But then, he might be there with Natasha. Something tells me she would like Boeucc, :-).

Barkley, I indeed will be there and will report back:)

I am sure you will have a great time, Natasha. You might also really like La Scala, if you can get in. Marina thinks it has the supreme audience for opera of anywhere in the world, although it is hard to get into, and the seats are rather tight. They are very demanding of the singers, no easy applause.

Pinacotecha Brea also has a fine collection.

If you have some extra time I recommend taking the hour-long train ride up to Lugano, Switzerland, where you can find a number of excellent grottos. My favorite is Grotto Figini, where they serve (family style) excellent polenta and whatever wild game happens to be in season.

Here is a review if you like (although I have never seen it "rowdy"):

Bocconi di vino restaurant

The Last Supper of course

And I second Lugano

Need to get tickets prior to going to get into see Ultima Cena.

The Italians tend to call it "Il Cenacolo."

Trattoria Masuelli San Marco

There is an extremely good restaurant just off of the Porta Romana metro station. I do not remember what it is called, but if you go there you can ask the person running the tabacchi on the corner for "the place with delicious food".

The Navigli district is my favorite though.

Id recommend Osteria La Brisa on via Brisa (off of Corso Magenta, Cadorna metro). Fantastic beef and a lovely walled garden to eat it in.

Milan is dreadful; we recently went there to register my son as a US citizen, and ... it's as bad as I remember it. Bergamo, as someone else mentioned, is good. Ravenna is not somewhere I'm familiar with, but Emilia Romagna has great food, and the countryside is beautiful at this time of year - the poppies are blooming, and the Appenines to the south offer a number of nice looking small towns, forests and other peaceful places to try and hack up some of the smog from Milan and replace it with clean air.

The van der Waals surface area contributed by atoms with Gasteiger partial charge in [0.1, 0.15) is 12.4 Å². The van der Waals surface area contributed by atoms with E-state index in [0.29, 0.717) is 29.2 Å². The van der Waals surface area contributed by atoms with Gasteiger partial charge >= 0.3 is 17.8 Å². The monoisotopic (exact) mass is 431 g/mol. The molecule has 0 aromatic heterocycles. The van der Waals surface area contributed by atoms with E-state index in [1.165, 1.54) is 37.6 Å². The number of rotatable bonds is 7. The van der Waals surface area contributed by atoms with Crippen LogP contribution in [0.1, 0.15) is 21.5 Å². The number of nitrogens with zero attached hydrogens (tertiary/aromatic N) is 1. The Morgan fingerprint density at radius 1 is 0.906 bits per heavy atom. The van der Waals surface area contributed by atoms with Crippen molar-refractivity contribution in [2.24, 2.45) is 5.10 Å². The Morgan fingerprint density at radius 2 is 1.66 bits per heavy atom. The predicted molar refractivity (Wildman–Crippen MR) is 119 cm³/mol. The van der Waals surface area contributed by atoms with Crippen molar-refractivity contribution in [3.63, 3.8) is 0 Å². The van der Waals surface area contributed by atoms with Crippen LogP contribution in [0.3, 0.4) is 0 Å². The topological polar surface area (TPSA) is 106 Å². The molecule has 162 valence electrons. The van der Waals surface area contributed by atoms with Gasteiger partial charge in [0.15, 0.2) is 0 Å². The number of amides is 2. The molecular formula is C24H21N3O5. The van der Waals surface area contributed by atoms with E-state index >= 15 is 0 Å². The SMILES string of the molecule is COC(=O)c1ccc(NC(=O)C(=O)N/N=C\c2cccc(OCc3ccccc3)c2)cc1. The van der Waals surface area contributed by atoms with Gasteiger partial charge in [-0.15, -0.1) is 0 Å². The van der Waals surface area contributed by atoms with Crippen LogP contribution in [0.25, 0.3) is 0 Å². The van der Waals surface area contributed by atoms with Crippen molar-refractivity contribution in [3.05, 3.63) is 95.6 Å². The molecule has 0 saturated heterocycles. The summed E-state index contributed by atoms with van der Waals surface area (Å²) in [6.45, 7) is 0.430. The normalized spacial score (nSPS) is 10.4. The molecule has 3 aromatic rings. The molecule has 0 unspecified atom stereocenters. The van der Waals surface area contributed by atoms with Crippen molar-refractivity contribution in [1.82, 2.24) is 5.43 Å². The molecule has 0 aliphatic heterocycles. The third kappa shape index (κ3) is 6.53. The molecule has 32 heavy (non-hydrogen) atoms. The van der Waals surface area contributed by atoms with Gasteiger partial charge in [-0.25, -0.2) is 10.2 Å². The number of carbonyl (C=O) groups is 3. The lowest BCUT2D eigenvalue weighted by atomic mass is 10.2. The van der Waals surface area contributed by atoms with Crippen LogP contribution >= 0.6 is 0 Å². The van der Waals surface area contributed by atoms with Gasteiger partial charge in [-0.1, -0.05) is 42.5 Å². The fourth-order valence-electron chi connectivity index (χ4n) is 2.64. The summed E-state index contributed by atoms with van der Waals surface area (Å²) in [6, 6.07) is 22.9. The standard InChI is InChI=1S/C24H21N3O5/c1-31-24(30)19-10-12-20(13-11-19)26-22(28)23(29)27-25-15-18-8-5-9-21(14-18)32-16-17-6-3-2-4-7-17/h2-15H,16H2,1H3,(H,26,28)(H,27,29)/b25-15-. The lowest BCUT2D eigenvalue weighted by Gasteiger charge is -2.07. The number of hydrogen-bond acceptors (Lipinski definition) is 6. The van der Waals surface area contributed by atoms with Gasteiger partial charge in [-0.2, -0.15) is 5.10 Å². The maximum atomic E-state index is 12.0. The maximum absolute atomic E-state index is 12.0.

Pay no attention to the spoilsports knocking Milano. You will be there. Enjoy it. There is far more that is great to do than you will have time to do, and far more good restaurants than anywhere else in Italy simply because it is Italy's largest city.

As for Ravenna, be sure to see more mosaics than just the most famous ones at San Vitale. Those are from the Byzantine period, but what is really interesting there is that one can see the whole transition of artistic style in them in various sites from fully pagan Roman Empire to the hieratically Christian Byzantine. This was what the Renaissance was at least partly about reversing, going back to the earlier naturalism. The various sites are easily accessed and not far apart, and a decent guidebook will describe which have what.

As for Milano: "I Capatosta" on Naviglio Grande is one of the best Neapolitan pizzerie of Northern Italy.
You can go there by metro, getting off in Porta Genova or by foot, walking from the paleochristian Chiesa di San Lorenzo through Porta Ticinese to the Darsena.